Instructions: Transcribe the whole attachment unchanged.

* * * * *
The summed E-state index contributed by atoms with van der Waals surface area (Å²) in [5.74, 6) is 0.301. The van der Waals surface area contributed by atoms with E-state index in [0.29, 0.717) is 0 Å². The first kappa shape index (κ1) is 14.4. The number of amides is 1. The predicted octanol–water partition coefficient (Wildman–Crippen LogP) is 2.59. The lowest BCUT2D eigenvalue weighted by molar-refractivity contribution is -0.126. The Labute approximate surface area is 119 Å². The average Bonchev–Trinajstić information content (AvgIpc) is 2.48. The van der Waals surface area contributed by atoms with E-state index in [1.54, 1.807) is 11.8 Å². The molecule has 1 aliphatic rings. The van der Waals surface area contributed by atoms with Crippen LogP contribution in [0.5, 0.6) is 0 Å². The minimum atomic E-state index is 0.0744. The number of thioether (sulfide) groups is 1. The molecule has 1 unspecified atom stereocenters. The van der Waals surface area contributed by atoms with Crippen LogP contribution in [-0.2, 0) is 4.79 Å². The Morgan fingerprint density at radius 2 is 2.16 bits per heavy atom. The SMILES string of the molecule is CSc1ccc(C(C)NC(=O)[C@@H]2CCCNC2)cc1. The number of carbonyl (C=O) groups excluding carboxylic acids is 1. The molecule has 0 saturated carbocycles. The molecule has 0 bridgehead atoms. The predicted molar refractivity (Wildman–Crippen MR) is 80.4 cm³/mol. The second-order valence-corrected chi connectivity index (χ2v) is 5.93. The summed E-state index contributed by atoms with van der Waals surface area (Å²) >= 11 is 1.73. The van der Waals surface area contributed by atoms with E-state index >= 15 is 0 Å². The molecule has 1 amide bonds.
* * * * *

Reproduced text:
The summed E-state index contributed by atoms with van der Waals surface area (Å²) in [5.74, 6) is 0.301. The van der Waals surface area contributed by atoms with E-state index in [0.29, 0.717) is 0 Å². The first kappa shape index (κ1) is 14.4. The number of amides is 1. The predicted octanol–water partition coefficient (Wildman–Crippen LogP) is 2.59. The lowest BCUT2D eigenvalue weighted by molar-refractivity contribution is -0.126. The Labute approximate surface area is 119 Å². The average Bonchev–Trinajstić information content (AvgIpc) is 2.48. The van der Waals surface area contributed by atoms with E-state index in [1.54, 1.807) is 11.8 Å². The molecule has 1 aliphatic rings. The van der Waals surface area contributed by atoms with Crippen LogP contribution in [0.5, 0.6) is 0 Å². The minimum atomic E-state index is 0.0744. The number of thioether (sulfide) groups is 1. The molecule has 1 unspecified atom stereocenters. The van der Waals surface area contributed by atoms with Crippen LogP contribution in [-0.2, 0) is 4.79 Å². The Morgan fingerprint density at radius 2 is 2.16 bits per heavy atom. The SMILES string of the molecule is CSc1ccc(C(C)NC(=O)[C@@H]2CCCNC2)cc1. The number of carbonyl (C=O) groups excluding carboxylic acids is 1. The molecule has 0 saturated carbocycles. The molecule has 0 bridgehead atoms. The predicted molar refractivity (Wildman–Crippen MR) is 80.4 cm³/mol. The second-order valence-corrected chi connectivity index (χ2v) is 5.93. The summed E-state index contributed by atoms with van der Waals surface area (Å²) >= 11 is 1.73. The van der Waals surface area contributed by atoms with E-state index >= 15 is 0 Å². The molecule has 1 amide bonds.